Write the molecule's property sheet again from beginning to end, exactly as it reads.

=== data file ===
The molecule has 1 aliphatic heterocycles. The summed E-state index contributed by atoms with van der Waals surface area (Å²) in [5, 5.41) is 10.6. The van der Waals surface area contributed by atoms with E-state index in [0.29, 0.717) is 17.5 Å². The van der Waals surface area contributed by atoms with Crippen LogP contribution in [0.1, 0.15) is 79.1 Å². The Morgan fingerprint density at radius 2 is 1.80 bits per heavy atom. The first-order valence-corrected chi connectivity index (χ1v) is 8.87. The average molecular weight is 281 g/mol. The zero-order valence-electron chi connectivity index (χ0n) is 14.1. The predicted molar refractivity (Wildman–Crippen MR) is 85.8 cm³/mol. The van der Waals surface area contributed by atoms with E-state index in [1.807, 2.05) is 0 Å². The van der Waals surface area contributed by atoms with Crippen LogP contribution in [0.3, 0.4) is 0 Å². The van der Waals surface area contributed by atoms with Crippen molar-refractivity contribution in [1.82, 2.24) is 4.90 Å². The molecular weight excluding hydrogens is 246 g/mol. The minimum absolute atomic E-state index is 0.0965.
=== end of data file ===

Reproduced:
The molecule has 1 aliphatic heterocycles. The summed E-state index contributed by atoms with van der Waals surface area (Å²) in [5, 5.41) is 10.6. The van der Waals surface area contributed by atoms with E-state index in [0.29, 0.717) is 17.5 Å². The van der Waals surface area contributed by atoms with Crippen LogP contribution in [0.1, 0.15) is 79.1 Å². The Morgan fingerprint density at radius 2 is 1.80 bits per heavy atom. The first-order valence-corrected chi connectivity index (χ1v) is 8.87. The average molecular weight is 281 g/mol. The zero-order valence-electron chi connectivity index (χ0n) is 14.1. The predicted molar refractivity (Wildman–Crippen MR) is 85.8 cm³/mol. The van der Waals surface area contributed by atoms with E-state index in [1.807, 2.05) is 0 Å². The van der Waals surface area contributed by atoms with Crippen LogP contribution in [0.3, 0.4) is 0 Å². The van der Waals surface area contributed by atoms with Crippen molar-refractivity contribution in [1.82, 2.24) is 4.90 Å². The molecular weight excluding hydrogens is 246 g/mol. The minimum absolute atomic E-state index is 0.0965.